Change may be the only constant in business—but that doesn’t make it any easier to embrace.
Question: I’m not a change agent. But everything is changing around me. How do I reinvent myself and my skill set without seeming like my old skill set is irrelevant? – Unchanged Agent
Dear Unchanged Agent:
You’re not alone in feeling like you’re scrambling to keep up. The digital revolution, artificial intelligence and other types of innovation are changing the way we work at an unprecedented pace—and most of us must learn new skills on the fly. Even for people who want to add to their professional toolkit, as you do, all of this learning can sometimes feel like a sprint that never ends.
It doesn’t have to be that way. Here’s how to get comfortable with reinventing your skillset and stay relevant:
Get out of your own head. Many of us have built our professional identity around being competent in certain skills. Learning new skills can make us feel incompetent, until we master them. Many of us fear that we’ll look foolish in front of our colleagues if we can’t perfect new skills quickly enough.
That’s normal. Most of the people around you have to learn new skills, too, so they’re probably more focused on their own progress than yours. If you feel so self-conscious that it’s keeping you from doing the work that’s necessary to pick up new skills, set aside some time in the evenings or on weekends to work on it in privacy. It doesn’t matter where you learn things. What counts is that you actually do it.
View it as an investment in yourself. With many careers—or parts of them—subject to automation, you may wonder how all of the work you’re doing to help your employer run things more efficiently will impact your job.
The thing is, you can’t stop change at your company or in your industry. By embracing technology and devoting any time you’ve freed up through automation to high-value activities like finding ways to bring in more revenue or cutting costs, you’ll give yourself job security.
In the meantime, view what you’re learning as an investment in yourself and your career. Next time you ask for a raise or look for a job, the new skills you’ve picked up could be a great talking point!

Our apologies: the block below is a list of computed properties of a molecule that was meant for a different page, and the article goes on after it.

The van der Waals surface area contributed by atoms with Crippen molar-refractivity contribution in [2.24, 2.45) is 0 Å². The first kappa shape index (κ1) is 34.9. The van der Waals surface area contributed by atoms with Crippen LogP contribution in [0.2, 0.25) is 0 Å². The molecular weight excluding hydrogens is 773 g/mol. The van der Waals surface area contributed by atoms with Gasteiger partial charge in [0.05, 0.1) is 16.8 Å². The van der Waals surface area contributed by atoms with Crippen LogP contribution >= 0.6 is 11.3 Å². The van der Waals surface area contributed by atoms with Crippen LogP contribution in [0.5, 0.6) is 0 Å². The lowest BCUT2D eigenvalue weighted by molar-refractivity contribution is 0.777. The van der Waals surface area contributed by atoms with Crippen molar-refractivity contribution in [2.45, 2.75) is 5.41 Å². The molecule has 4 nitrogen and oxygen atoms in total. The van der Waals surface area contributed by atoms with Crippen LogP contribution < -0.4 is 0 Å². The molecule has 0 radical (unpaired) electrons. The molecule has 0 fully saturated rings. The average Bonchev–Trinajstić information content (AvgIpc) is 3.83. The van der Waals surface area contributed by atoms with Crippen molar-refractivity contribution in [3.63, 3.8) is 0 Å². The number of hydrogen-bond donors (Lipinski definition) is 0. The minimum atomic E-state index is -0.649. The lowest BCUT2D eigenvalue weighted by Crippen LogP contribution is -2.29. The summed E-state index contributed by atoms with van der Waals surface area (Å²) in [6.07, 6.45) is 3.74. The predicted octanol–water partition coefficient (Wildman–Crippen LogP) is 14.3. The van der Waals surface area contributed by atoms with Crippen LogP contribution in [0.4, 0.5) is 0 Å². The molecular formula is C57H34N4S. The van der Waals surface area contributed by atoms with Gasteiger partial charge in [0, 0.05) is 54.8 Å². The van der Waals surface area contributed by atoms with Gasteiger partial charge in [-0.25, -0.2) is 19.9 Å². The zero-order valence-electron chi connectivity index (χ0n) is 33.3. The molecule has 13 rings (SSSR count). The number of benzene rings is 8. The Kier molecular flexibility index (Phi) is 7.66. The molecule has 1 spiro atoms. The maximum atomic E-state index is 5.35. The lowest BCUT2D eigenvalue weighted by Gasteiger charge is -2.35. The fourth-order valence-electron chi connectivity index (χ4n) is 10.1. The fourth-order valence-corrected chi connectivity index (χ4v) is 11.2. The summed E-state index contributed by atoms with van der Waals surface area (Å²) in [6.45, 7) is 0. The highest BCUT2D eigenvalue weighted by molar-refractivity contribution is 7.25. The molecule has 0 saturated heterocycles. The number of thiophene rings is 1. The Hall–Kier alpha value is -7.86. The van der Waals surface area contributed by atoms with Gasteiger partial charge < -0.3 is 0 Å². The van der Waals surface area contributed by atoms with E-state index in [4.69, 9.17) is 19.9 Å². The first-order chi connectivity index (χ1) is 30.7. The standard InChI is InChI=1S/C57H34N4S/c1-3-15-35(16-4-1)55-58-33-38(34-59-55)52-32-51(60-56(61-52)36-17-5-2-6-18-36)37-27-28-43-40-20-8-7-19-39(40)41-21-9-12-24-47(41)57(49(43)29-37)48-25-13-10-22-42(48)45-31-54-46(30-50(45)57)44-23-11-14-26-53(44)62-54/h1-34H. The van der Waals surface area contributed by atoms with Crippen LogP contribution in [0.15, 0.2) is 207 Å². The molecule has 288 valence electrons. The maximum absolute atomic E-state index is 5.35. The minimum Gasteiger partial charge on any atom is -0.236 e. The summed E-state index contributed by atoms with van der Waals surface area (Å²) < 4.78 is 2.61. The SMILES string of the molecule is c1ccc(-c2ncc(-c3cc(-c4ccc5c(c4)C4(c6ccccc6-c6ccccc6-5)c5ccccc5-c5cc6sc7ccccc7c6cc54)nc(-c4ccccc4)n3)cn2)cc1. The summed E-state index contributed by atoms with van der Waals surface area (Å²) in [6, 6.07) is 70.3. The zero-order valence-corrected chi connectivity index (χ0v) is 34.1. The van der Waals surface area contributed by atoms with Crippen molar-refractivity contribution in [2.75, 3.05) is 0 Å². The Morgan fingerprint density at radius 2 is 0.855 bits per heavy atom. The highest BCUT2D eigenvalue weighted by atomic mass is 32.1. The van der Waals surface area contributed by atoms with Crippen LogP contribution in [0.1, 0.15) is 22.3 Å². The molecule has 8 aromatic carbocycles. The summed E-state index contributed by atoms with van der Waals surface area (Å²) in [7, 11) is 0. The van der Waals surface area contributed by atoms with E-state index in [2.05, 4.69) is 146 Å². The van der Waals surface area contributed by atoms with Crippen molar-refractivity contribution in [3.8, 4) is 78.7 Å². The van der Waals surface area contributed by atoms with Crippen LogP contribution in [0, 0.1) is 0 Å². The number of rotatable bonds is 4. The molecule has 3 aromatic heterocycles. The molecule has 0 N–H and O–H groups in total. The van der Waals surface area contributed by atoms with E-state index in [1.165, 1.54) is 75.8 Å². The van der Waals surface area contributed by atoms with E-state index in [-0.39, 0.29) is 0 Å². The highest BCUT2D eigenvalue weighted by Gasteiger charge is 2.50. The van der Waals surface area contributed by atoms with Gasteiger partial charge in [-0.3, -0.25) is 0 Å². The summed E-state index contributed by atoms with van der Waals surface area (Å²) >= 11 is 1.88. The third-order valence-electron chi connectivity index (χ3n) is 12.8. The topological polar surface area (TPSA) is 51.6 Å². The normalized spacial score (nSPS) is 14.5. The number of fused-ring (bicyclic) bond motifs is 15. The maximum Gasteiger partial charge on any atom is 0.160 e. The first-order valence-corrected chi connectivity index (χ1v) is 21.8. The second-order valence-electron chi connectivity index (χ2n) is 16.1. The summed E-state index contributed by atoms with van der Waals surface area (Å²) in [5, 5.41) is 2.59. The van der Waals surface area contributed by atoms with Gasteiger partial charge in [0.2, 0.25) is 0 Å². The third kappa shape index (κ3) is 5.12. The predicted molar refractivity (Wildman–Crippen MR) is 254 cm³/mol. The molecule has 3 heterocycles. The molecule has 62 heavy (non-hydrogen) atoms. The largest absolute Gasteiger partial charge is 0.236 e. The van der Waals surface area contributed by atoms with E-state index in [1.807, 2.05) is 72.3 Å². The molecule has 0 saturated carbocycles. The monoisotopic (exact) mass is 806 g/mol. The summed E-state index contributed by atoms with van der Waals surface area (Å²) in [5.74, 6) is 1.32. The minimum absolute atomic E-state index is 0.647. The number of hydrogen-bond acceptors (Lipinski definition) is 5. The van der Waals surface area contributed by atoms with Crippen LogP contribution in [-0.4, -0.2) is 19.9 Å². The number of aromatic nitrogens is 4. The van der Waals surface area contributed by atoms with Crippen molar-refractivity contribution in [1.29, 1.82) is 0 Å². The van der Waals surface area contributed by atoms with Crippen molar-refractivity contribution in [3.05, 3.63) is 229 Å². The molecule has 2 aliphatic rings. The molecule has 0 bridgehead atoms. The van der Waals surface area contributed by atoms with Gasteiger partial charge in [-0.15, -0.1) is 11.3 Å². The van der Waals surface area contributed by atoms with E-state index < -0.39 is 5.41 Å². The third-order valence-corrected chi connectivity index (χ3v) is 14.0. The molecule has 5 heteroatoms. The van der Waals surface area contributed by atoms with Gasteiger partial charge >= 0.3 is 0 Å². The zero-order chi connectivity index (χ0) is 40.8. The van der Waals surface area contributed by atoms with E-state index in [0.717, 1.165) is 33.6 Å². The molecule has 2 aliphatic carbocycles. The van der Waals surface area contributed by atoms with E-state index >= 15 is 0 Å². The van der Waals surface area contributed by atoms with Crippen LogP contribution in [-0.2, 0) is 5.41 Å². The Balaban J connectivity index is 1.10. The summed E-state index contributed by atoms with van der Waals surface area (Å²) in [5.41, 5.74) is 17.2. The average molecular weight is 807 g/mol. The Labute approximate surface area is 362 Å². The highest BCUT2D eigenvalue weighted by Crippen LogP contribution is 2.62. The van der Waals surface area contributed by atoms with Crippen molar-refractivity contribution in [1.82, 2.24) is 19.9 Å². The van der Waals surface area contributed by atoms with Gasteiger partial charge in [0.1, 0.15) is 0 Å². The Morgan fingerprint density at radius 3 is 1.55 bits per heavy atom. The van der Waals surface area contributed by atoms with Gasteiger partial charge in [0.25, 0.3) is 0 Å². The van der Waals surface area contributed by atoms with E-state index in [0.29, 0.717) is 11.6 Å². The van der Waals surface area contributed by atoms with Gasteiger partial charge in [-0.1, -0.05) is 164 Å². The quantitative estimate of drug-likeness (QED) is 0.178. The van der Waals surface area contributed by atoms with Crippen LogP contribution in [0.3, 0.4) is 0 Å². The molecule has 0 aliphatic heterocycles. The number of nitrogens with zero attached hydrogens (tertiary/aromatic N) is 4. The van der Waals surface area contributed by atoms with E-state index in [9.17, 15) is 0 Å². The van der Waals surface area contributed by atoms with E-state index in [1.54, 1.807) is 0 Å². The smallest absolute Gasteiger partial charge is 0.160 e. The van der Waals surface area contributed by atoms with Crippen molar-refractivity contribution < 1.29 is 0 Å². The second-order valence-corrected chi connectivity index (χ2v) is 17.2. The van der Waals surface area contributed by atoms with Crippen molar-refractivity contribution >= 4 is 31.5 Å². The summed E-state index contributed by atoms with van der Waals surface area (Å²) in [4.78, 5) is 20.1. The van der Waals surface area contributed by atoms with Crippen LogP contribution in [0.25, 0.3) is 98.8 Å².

Prioritize. It can be overwhelming to try to learn two or three new skills at the same time. Choose one new skill to master at a time and block some time in your calendar every week to moving ahead with it.
- Get clear on what skill matters most. If you don’t already know what new skill you should learn first, tell your supervisor you want to keep your skills current and ask which one would be most valuable to your department.
- Tap workplace benefits. Your employer may be willing to pay for classes or training, so it doesn’t hurt to ask HR if there are any programs you might sign up for.
- Make the most of online resources. If your employer won’t pay for your training, find an economical way to do so yourself. There are many great online courses today from providers like Lynda.com and edX that will help you get up to speed quickly, so check out their offerings. Ask around among your professional network for recommendations, too. Your colleagues are probably being asked to learn similar things.
- Budget time. Set aside one hour a week to sharpen your skills. For many people, choosing the slowest day of the week is a good way to ensure they stick with it. One hour may not seem like a lot, but by the end of a year, you’ll have logged a good 50 hours of training, assuming you take a two-week vacation.
It’s all about embracing lifelong learning. Once you get into the groove, you may be surprised at how much you enjoy it—and how it helps your career.
– Browser, Protech Associates. Published in Associations Now, a publication of the American Society for Association Executives.